At twenty-eight, Julie was more outgoing than Laura, more vivacious, more driven to make the most of her life. Their father had left when they were just kids and the years of bare subsistence gave Julie her relentless drive. Laura had reacted in an opposite way, growing up shy and withdrawn, dependent on Julie to take the place of a mother who was rarely there. As a child, Laura was sickly much of the time—or at least believed she was.

“I don't see anything,” Laura said.

Julie scanned the sky. “Neither do I, but that noise is giving me the shivers. Maybe we ought to go in.”

“I'm not ready to go in yet,” Laura said, sliding down onto her backrest. “Besides, it doesn't seem quite so loud anymore. I think it's starting to fade.” She yawned hugely. “It's bound to stop in a minute or two.”

Julie rubbed at the irritating goose bumps, trying to ignore the piercing hum that didn't seem to bother her sister. She lay back on the red-and-orange beach towel that read Watch Out For Sharks, which she had gotten at a real estate conference in Las Vegas.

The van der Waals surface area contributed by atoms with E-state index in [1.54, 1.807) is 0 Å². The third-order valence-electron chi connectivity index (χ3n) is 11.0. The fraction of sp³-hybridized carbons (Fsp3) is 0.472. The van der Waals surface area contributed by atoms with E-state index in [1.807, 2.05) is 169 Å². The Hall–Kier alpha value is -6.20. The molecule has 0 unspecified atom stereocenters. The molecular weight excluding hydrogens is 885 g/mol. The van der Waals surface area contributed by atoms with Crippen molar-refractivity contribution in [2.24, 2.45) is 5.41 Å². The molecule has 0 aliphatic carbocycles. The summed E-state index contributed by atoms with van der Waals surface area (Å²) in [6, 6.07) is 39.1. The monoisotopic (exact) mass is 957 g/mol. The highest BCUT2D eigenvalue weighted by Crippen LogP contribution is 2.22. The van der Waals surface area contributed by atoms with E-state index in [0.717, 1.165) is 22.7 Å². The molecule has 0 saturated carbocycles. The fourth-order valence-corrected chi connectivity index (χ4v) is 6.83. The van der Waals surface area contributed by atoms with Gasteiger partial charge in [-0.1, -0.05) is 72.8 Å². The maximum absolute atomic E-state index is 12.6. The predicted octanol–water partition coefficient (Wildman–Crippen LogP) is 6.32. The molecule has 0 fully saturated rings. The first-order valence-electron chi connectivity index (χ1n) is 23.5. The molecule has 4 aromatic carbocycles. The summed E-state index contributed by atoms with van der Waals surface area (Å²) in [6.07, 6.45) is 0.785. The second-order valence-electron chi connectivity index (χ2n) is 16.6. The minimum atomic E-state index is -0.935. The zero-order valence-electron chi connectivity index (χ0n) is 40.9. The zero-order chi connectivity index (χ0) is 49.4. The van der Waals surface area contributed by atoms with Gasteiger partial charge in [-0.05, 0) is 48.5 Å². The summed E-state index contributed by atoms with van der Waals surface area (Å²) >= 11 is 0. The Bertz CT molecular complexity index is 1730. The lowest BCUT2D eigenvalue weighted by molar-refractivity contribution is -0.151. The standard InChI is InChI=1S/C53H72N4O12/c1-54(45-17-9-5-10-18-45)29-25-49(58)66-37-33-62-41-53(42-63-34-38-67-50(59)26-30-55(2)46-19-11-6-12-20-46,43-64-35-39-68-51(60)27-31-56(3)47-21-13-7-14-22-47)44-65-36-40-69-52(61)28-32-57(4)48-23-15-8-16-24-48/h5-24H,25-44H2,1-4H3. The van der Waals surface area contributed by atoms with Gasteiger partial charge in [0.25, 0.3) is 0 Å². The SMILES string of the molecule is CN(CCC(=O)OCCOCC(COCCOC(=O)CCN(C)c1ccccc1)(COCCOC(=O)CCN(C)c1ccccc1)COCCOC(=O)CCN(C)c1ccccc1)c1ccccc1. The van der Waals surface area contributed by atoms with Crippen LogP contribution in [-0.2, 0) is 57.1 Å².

“Turn the radio back up.” Julie clenched her jaw, wishing the grating noise would end. “Maybe that rock station you were listening to will drown out the sound.” Shoving her sunglasses up on her nose, she settled her straw hat over her face to shade her eyes. Beside her, Laura reached for the volume knob on the radio, but it was no longer working.

“Damned thing.”

“Probably the battery,” Julie mumbled from beneath her hat.

“Can't be. I just replaced it.” Laura gave the radio a whack, but it didn't go on. “They always crap out when you need them.” Grumbling, she picked up the book she'd been reading, a Danielle Steel novel about two sisters and the hardships they had suffered as children, a story much like their own early years.

“What time is it?” Julie asked, grateful the noise had finally stopped though the weird vibrations continued. Her body tingled from head to foot, her fingers felt numb, and her heart was throbbing strangely.

At the same time she felt unaccountably sleepy.

Laura glanced down at her diamond-faced wristwatch, a present from Julie last Christmas. “That's weird…my watch has stopped working, too.” She grimaced and plopped the paperback book down over her face. “Nothing works when you want it to.” The words whispered out from beneath the pages.